Abu Deraa

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Abu Deraa
Native name
اسماعيل حافظ اللامي
Birth nameIsmail Hafiz al-Lami
Nickname(s)Abu Deraa
BornTigris-Euphrates marshlands, Iraq
AllegianceMahdi Army (formerly)

Ismail Hafidh al-Lami (Arabic: اسماعيل حافظ اللامي‎)— known as Abu Deraa (Arabic: أبو درع‎, "Father of Shield) — is an Iraqi Shia militant whose men have been accused of terrorizing and killing Sunnis. His aim is allegedly to avenge Shia deaths at the hands of Sunni militants in Iraq, though he himself has stated that he is fighting for all Iraqis and only targets the 'occupiers'.[1]


Little is known about Abu Deraa's background, however, judging by his surname, he probably hails from the Ma'dan Bani Lam tribe. He is believed to have fled to Sadr City as a refugee, having fled to Baghdad following the destruction of the Shiite villages in Iraq's southern marshes. He is believed to be married, with two children.[2]

Abu Deraa operated out of Sadr City, which is also the stronghold of Shiite cleric Muqtada al-Sadr's militia, the Mahdi Army. He has gained a reputation for his command of Shiite death squads and brutal attacks targeting Sunni Muslims and cases of mass kidnappings in broad daylight.

He was also accused of orchestrating the kidnapping and assassination of Saddam Hussein's lawyer Khamis al-Obeidi. Abu Deraa's son was reported to have pulled the trigger.[3] He is thought to have been recently disavowed, at least tacitly, by Muqtada al-Sadr due to his unmitigated killing sprees.[4]

Militias loyal to Abu Deraa were also known to burn houses that belonged to Sadr City's Sunni minority as part of their campaign to cleanse the area from Sunnis.[5]


  • Deraa is said to have been responsible for the abduction of scores of Sunnis whose bodies have been recovered from a garbage dump at al-Sada, a lawless wasteland near Sadr City.
  • He allegedly commandeered a fleet of government ambulances with which he lured 40–50 young Sunnis to their deaths, driving the ambulances into the Sunni-dominated quarter of Adhamiyah in Baghdad, announcing over the loudspeakers: "Please give blood for the Mujahideen! The Shiia are killing your Mujahideen brothers."[6]
  • Abu Deraa is also rumoured to have masterminded the kidnapping of Sunni MP Tayseer al-Mashhadani in July 2006, who was released after two months of captivity.[7] He also is said to have supervised the forced eviction of hundreds of Sunni families from Shiite-dominated areas of the capital and some outlying towns.
  • Deraa is reputed to have overseen the abduction of five British citizens from the Iraqi Finance Ministry on May 29, 2007.[8]

False claims of death[edit]

In a statement released December 4, 2006, the Islamic State of Iraq claimed responsibility for the killing of Abu Deraa on a road north of Baghdad.[9] The claim came three days after a statement released by the Islamic Army in Iraq that also claimed responsibility for the killing of Abu Deraa.[10] It has been claimed that he had taken part in a by-proxy interview with Sydney Morning Herald conducted by veteran Middle East correspondent Paul McGeough on December 20, 2006.[3] His first exclusive interview was with Reuters news agency published on November 16, 2006.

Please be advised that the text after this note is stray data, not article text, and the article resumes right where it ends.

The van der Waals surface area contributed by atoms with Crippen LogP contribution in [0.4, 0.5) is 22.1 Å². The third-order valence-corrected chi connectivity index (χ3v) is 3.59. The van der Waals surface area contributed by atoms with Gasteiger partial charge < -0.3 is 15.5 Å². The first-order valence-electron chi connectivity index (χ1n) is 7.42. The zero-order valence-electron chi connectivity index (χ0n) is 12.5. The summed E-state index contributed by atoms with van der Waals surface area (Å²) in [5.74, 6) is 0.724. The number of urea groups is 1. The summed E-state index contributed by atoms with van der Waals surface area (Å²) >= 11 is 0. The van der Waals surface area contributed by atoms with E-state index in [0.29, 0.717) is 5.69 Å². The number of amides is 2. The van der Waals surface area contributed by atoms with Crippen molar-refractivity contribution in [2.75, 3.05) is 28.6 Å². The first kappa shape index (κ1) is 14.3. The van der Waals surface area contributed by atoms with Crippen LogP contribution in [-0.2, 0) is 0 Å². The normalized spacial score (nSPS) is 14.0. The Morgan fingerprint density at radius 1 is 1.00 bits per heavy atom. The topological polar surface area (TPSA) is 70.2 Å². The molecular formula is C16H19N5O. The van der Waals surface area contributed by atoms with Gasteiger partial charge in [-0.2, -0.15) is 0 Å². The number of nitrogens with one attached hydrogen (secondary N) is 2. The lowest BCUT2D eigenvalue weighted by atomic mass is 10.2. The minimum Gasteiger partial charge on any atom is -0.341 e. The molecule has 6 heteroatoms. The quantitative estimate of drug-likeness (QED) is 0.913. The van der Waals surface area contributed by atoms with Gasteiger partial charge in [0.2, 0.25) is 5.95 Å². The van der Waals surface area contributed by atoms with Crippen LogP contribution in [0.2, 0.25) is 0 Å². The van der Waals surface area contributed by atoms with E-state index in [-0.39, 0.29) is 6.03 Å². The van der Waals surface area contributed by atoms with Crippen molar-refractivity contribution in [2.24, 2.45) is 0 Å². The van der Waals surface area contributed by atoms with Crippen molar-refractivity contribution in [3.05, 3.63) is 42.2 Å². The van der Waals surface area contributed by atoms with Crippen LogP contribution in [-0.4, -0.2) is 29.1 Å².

According to US intelligence, Abu Deraa fled to Iran, to evade capture in early 2007 and has since then commanded his forces from out Iran.[11] In August 2010, after Iraqi Prime Minister Nouri al-Maliki formed a coalition government with rebel cleric Muqtada al-Sadr, there were reports that Abu Deraa was allowed to return to Iraq.[12]

2014 appearance[edit]

Abu Deraa appeared in an anti-ISIS rally staged by the Promised Day Brigades in June 2014 in a show of force in response to recent ISIS gains.[2]

In popular culture[edit]

According to Alex Von Tunzelmann of The Guardian, the character known as "The Butcher" in the widely seen American movie American Sniper (2014), may be based loosely on Abu Deraa.[13]

See also[edit]

External links[edit]


  1. ^ Baghdad Shi'ite militant says fighting for all Iraqis Reuters, November 16, 2006
  2. ^ a b "Abu Deraa, Accused Mass Killer Of Sunnis Known As The 'Zarqawi Of The Shiites,' Seen In Iraq". International Business Times. 22 June 2014. Retrieved 7 November 2014.
  3. ^ a b Face to face with Iraq's most wanted Sydney Morning Herald, December 20, 2006
  4. ^ Al-Sadr's Weakening Grip on the Mahdi Army Archived 2007-04-26 at the Wayback Machine Jamestown Foundation, October 10, 2006
  5. ^ [1]
  6. ^ Lawyer's fate sealed with judas kiss Sydney Morning Herald, August 23, 2006
  7. ^ Kidnapped Iraqi lawmaker released CNN, August 26, 2007
  8. ^ Death squad leader behind abduction of five Britons is named The Times, September 13, 2007
  9. ^ Islamic State of Iraq Claims Responsibility for Killing Shi'ite Militia Commander Abu Deraa Archived September 28, 2007, at the Wayback Machine SITE Institute, December 4, 2006
  10. ^ Intelligence Corps of the Islamic Army in Iraq Announces the Killing of Abu Deraa[permanent dead link] SITE Institute, December 1, 2006
  11. ^ United States Department of the Treasury Treasury Designates Individuals, Entity Fueling Iraqi Insurgency Archived 2010-05-28 at the Wayback Machine
  12. ^ "Butcher of Baghdad 'returns' amid turmoil". UPI. Retrieved 7 November 2014.
  13. ^ Von Tunzelmann, Alex (20 Jan 2015). "Is American Sniper historically accurate?". The Guardian. Retrieved 31 Jan 2015.